India is on track to approve a bid by Swedish furniture giant IKEA to open its trademark blue-and-yellow stores in the country as it seeks big new markets for its flat-pack products, a minister said.
Last month the Foreign Investment Promotion Board rejected 15 of IKEA’s 30 product lines, underscoring the regulatory hurdles faced by foreign stores hoping to enter the Indian market.
However, after complaints from IKEA over the curbs, Indian Commerce Minister Anand Sharma said late on Wednesday that the government has taken a “favorable view” of its request and the process of formal approval is under way.
IKEA had told the Indian government the company must be allowed to retain its “global model” in India, retailing all of its products and running its in-store restaurants as it does in every country where it has operations.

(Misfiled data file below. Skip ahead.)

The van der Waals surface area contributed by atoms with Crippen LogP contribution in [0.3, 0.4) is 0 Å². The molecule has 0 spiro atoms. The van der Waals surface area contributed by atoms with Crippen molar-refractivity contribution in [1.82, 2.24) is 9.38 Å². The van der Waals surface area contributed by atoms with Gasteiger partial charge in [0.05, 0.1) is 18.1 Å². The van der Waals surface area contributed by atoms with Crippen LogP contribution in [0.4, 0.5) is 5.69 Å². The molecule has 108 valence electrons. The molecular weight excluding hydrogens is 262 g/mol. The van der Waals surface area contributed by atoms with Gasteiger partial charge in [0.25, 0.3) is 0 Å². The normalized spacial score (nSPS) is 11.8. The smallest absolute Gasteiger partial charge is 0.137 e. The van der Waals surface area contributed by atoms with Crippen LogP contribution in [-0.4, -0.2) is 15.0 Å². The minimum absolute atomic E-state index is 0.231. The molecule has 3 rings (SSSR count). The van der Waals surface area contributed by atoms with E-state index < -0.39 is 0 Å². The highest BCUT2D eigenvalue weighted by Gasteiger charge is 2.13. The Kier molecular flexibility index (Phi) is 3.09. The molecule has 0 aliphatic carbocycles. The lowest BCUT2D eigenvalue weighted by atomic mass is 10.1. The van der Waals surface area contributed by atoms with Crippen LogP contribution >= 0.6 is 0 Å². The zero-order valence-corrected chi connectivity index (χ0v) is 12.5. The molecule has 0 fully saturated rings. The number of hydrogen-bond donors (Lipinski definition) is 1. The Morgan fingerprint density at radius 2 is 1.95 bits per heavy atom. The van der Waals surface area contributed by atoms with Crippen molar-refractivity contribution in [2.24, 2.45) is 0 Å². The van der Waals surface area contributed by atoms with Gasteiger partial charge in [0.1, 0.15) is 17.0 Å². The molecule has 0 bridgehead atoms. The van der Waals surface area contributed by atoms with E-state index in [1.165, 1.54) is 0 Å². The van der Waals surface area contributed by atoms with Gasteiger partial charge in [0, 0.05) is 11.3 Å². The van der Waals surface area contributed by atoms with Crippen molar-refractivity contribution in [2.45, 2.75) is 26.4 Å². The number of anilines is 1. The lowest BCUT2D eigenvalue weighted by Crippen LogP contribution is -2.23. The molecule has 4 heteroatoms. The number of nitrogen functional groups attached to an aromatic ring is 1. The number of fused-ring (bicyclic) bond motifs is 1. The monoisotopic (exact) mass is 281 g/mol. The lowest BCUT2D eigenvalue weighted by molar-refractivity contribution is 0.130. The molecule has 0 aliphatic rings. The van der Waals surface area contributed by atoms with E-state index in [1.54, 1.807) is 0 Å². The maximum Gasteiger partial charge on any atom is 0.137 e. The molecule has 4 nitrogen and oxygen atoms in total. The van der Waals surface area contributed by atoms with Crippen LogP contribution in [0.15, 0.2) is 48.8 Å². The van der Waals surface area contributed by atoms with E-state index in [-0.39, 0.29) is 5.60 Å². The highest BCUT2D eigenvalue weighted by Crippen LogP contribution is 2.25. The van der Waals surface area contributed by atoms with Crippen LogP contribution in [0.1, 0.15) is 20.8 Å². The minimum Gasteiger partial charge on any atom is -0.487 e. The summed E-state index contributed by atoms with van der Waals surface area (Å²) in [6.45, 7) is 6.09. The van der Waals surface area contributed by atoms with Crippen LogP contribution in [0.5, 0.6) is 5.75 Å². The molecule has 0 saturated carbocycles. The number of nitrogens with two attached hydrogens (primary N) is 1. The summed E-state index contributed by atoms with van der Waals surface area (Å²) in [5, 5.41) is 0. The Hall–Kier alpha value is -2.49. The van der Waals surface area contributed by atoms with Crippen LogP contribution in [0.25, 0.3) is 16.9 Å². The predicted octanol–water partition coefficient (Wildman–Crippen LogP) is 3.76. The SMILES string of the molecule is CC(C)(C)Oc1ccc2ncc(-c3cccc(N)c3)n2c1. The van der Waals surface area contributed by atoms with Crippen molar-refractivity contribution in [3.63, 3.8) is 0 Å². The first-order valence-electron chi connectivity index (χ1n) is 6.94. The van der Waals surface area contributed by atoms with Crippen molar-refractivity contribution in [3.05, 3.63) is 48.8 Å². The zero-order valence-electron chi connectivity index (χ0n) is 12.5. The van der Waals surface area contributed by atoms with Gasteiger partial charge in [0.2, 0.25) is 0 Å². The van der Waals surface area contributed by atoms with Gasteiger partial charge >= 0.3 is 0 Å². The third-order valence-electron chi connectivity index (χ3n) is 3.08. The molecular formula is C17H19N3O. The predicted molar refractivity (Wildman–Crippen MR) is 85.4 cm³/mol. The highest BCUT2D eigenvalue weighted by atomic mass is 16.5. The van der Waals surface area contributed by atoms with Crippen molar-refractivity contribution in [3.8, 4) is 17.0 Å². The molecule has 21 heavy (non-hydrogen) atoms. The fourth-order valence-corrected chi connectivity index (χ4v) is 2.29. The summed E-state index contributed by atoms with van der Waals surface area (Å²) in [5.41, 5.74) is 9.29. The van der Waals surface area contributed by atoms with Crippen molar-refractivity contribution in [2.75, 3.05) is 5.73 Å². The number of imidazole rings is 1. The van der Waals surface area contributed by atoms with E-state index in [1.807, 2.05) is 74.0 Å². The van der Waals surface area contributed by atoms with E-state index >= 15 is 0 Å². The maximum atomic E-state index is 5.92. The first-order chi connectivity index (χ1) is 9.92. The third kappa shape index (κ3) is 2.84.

“We accept their global model,” Sharma said in a statement, adding: “We see no reason why their global model has to be changed in any manner.”
The investment panel is due to take up IKEA’s new proposal at a meeting next week.
IKEA’s entry into India — it has pledged to invest US$1.9 billion in coming years — is being closely watched as a test case for how a large foreign corporation negotiates India’s byzantine rules and red tape.
The government in September announced a string of pro-market and investor-friendly reforms that relaxed or removed barriers to foreign retailers.
IKEA hopes to open 25 stores in India through a 100 percent-owned unit, Ingka Holding, as part of a wider push into emerging markets like China and Russia.
IKEA said in an e-mailed statement yesterday that it had no immediate comment on Sharma’s statements and it was awaiting the outcome of government deliberations on its application.
However, it added that it was “confident that the Indian government will support IKEA’s application as per the IKEA concept.”